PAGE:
Are they wrong too?
    No, these sentences are correct.

    Since your textbook is written in Vietnamese, maybe the author was trying to make a close correlation between Vietnamese and German word positioning and maybe that is the reason why he chose somewhat odd example sentences. Since I don't know Vietnamese grammar, I can't be certain, but I've seen such tendency in other textbooks before.

    Generally speaking, in German the negation 'nicht' is positioned in front of the negated word or group of words. The notable exception is, it is always positioned after the finite verb.
    Ich nicht liebe sie. :cross:
    Ich liebe nicht sie. :tick: 'nicht' is negating 'sie'
    Ich liebe sie nicht. :tick: 'nicht' is negating the whole sentence 'ich liebe sie'

    That's a simplified explanation, but it's a start. :) Negation is a long and often complex topic in many languages.
     

    thtoan79

    Senior Member
    Vietnamese
    I'm now confused more, so

    'Ich möchte das nicht als Arzt sagen' = 'As a doctor, I don't want to say that'

    But

    'Ich möchte das nicht als Arzt, sondern als Freund, sagen' = 'I want to say that not as a doctor, but as a friend'

    How can it make sense?
     

    manfy

    Senior Member
    German - Austria
    How can it make sense?
    You're right again to be confused!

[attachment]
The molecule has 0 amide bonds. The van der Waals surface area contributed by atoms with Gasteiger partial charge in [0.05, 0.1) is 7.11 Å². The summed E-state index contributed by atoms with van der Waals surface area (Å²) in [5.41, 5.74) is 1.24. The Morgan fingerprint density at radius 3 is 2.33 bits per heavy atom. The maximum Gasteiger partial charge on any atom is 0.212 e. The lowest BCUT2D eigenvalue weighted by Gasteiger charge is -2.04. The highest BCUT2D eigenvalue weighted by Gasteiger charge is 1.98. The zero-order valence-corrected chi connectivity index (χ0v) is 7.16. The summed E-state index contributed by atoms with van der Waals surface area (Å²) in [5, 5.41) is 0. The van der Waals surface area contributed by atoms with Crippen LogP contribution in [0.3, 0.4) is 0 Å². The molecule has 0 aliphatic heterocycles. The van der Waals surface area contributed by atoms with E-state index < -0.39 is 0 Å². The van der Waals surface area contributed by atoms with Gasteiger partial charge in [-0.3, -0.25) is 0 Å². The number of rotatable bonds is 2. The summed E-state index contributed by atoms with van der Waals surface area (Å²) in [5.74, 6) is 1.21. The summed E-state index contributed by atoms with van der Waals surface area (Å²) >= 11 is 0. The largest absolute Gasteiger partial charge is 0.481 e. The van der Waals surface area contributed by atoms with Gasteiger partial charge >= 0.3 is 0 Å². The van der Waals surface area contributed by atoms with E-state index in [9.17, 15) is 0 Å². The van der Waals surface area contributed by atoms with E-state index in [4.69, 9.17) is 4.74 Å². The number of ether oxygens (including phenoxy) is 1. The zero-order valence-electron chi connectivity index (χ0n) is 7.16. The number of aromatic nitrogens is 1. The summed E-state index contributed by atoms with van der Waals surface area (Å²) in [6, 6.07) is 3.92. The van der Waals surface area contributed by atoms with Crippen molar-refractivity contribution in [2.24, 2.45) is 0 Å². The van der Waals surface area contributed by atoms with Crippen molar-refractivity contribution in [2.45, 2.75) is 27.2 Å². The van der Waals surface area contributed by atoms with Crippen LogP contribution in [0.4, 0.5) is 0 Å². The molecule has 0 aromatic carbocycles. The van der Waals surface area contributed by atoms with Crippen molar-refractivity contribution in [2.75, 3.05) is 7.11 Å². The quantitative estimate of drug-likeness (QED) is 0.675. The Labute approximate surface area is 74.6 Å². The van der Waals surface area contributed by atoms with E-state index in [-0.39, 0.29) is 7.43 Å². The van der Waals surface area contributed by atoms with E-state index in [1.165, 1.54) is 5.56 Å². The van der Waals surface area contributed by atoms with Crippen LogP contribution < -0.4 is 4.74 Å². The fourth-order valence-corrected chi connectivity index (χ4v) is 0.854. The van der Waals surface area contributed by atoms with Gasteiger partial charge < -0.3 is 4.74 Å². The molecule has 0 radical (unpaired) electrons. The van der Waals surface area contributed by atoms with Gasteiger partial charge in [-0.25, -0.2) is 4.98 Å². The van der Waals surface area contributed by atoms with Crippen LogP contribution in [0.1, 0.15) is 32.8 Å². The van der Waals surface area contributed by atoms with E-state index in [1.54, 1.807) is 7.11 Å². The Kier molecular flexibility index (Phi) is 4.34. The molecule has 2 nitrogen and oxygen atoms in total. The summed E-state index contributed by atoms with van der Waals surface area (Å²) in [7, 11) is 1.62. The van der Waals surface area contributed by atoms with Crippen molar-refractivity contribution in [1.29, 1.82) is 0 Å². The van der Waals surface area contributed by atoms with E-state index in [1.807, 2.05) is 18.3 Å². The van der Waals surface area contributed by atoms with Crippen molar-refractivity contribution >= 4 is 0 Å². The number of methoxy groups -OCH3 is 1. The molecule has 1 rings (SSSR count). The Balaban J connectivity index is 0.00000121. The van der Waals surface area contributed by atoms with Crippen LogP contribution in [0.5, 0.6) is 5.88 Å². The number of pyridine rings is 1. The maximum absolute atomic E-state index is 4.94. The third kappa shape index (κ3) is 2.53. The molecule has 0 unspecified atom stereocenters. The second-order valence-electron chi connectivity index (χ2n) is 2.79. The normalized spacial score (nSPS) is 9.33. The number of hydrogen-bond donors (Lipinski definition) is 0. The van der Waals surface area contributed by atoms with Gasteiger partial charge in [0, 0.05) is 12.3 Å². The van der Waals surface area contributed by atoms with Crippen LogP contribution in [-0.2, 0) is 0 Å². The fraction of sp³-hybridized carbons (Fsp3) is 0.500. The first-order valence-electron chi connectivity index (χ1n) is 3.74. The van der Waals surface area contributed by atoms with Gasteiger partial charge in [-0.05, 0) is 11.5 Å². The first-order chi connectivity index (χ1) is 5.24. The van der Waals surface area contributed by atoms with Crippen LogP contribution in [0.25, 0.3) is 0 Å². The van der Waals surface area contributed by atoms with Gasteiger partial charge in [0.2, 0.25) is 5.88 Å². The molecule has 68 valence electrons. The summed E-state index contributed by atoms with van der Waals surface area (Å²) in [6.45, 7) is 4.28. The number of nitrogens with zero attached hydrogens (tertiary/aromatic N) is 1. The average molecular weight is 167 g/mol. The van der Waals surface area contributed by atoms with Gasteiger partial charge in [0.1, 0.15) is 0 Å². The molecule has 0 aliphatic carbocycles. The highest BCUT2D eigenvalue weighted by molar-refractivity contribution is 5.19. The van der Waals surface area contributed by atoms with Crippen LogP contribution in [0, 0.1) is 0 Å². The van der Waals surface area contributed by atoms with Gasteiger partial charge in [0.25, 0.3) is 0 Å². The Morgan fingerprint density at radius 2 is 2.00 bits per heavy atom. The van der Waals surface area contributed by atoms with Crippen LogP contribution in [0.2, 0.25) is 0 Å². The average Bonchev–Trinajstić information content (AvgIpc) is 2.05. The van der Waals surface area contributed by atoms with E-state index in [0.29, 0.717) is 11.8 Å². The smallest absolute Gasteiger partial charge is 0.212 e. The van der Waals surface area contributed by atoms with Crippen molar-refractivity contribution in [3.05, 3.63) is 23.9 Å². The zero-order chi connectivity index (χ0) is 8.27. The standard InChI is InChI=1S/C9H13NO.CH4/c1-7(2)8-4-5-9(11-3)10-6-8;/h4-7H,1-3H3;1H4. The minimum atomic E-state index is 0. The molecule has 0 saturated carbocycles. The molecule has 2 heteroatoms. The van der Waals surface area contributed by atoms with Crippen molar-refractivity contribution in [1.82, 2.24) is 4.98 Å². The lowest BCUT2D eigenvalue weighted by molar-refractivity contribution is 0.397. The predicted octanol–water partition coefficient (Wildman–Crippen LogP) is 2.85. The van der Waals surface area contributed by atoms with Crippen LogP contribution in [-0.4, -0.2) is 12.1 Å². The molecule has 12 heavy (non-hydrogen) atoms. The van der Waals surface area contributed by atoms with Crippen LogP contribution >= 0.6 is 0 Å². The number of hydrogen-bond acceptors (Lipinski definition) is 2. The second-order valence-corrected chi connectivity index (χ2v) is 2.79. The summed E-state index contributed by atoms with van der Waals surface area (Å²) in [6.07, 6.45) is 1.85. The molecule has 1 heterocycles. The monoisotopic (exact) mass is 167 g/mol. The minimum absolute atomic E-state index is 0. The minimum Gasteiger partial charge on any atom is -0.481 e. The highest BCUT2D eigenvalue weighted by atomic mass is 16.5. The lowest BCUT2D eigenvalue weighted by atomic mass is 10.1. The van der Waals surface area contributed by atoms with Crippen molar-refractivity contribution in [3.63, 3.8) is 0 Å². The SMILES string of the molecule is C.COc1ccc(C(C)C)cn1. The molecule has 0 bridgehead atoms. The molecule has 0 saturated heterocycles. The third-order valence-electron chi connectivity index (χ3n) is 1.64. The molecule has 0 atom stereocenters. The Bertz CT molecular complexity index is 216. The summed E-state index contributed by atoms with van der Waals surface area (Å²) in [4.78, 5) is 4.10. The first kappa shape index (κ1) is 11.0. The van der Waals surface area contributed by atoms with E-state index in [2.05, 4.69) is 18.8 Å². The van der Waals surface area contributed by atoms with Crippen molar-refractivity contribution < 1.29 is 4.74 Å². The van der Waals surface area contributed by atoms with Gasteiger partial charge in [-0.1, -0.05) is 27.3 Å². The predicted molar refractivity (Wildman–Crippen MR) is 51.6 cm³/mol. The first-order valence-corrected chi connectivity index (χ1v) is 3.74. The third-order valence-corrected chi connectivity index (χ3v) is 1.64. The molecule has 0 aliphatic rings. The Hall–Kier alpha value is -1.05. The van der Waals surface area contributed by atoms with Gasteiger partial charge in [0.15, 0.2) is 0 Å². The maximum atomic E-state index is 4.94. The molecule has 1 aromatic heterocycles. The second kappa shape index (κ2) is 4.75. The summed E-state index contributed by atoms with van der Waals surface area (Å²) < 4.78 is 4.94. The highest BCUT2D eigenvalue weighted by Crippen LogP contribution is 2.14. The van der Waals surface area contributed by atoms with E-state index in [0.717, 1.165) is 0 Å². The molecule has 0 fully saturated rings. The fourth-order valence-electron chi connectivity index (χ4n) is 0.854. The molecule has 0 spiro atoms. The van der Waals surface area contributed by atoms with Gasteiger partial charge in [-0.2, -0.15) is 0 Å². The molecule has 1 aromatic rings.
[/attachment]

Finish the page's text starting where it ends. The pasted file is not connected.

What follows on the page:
In written language the word order is very important, or else the sentence might be misunderstood. In spoken language the intonation is more important than word order -- as a native speaker I tend to forget that sometimes (because my brain is automatically adding intonation to the written language!!).

    'Ich möchte das nicht als Arzt sagen' -> in written language 'nicht' is negtating 'als Arzt', therefore the primary translation should be 'I want to say that not as a doctor'

    In spoken language (bolded words are stressed; underlined words are half-stressed):
    'Ich möchte das nicht als Arzt sagen' = 'I want to say that not as a doctor' ('nicht' negates 'als Arzt')
    'Ich möchte das nicht als Arzt sagen' = 'As a doctor, I don't want to say that' ('nicht' negates 'sagen')

    In written language this last sentence should be better phrased this way to avoid ambiguity:
    "Als Arzt möchte ich das nicht sagen" = 'As a doctor, I don't want to say that' (this word order makes it clear that 'nicht' negates 'sagen')
    or "Ich möchte das als Arzt nicht sagen" (this has the same meaning as the previous version)
     

    manfy

    Senior Member
    German - Austria
    Glad I could help! :)

    On second thought: The German grammar is usually trying to be very precise and unambiguous. Therefore I think the punctuation is officially wrong in this sentence 'Ich möchte das nicht als Arzt sagen' if you want the express 'As a doctor, I don't want to say that'.

    Better versions:
    'Ich möchte das nicht, als Arzt, sagen' or 'Ich möchte das nicht - als Arzt - sagen'. With this punctuation 'als Arzt' is better separated from 'nicht sagen'.
    But it still looks strange in written language. The last 2 sentences in my post #8 are stylistically much better and clearer and they have the very same meaning.